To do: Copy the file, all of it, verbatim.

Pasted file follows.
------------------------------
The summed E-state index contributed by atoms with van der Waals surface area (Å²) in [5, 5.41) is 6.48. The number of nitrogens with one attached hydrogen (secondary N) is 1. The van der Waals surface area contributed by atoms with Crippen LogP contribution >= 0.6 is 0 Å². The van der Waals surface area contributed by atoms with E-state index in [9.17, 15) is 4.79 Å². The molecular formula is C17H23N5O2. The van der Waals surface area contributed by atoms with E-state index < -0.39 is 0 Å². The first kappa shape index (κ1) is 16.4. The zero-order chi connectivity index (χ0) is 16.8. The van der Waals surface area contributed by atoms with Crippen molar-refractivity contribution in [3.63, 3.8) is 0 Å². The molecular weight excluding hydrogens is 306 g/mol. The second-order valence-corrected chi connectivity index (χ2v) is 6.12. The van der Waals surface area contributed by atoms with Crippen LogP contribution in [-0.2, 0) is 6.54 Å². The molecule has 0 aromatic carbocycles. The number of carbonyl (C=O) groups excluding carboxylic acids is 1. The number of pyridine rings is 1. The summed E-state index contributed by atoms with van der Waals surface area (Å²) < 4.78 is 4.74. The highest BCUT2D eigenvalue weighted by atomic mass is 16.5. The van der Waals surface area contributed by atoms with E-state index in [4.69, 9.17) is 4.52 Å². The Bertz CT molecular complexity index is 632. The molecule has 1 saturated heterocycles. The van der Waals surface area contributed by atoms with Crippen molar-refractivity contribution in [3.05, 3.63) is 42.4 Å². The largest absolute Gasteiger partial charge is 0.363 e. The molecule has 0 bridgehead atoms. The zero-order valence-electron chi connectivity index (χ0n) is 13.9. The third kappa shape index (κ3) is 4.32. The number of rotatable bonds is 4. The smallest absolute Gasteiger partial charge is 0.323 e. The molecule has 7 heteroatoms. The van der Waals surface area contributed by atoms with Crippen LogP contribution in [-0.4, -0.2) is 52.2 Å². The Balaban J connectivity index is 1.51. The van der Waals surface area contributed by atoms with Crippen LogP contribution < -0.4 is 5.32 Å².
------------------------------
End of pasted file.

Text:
The summed E-state index contributed by atoms with van der Waals surface area (Å²) in [5, 5.41) is 6.48. The number of nitrogens with one attached hydrogen (secondary N) is 1. The van der Waals surface area contributed by atoms with Crippen LogP contribution >= 0.6 is 0 Å². The van der Waals surface area contributed by atoms with E-state index in [9.17, 15) is 4.79 Å². The molecular formula is C17H23N5O2. The van der Waals surface area contributed by atoms with E-state index < -0.39 is 0 Å². The first kappa shape index (κ1) is 16.4. The zero-order chi connectivity index (χ0) is 16.8. The van der Waals surface area contributed by atoms with Crippen molar-refractivity contribution in [3.63, 3.8) is 0 Å². The molecular weight excluding hydrogens is 306 g/mol. The second-order valence-corrected chi connectivity index (χ2v) is 6.12. The van der Waals surface area contributed by atoms with Crippen LogP contribution in [-0.2, 0) is 6.54 Å². The molecule has 0 aromatic carbocycles. The number of carbonyl (C=O) groups excluding carboxylic acids is 1. The number of pyridine rings is 1. The summed E-state index contributed by atoms with van der Waals surface area (Å²) < 4.78 is 4.74. The highest BCUT2D eigenvalue weighted by atomic mass is 16.5. The van der Waals surface area contributed by atoms with E-state index in [4.69, 9.17) is 4.52 Å². The Bertz CT molecular complexity index is 632. The molecule has 1 saturated heterocycles. The van der Waals surface area contributed by atoms with Crippen molar-refractivity contribution in [3.05, 3.63) is 42.4 Å². The largest absolute Gasteiger partial charge is 0.363 e. The molecule has 0 bridgehead atoms. The zero-order valence-electron chi connectivity index (χ0n) is 13.9. The third kappa shape index (κ3) is 4.32. The number of rotatable bonds is 4. The smallest absolute Gasteiger partial charge is 0.323 e. The molecule has 7 heteroatoms. The van der Waals surface area contributed by atoms with Crippen LogP contribution in [-0.4, -0.2) is 52.2 Å². The Balaban J connectivity index is 1.51. The van der Waals surface area contributed by atoms with Crippen LogP contribution < -0.4 is 5.32 Å².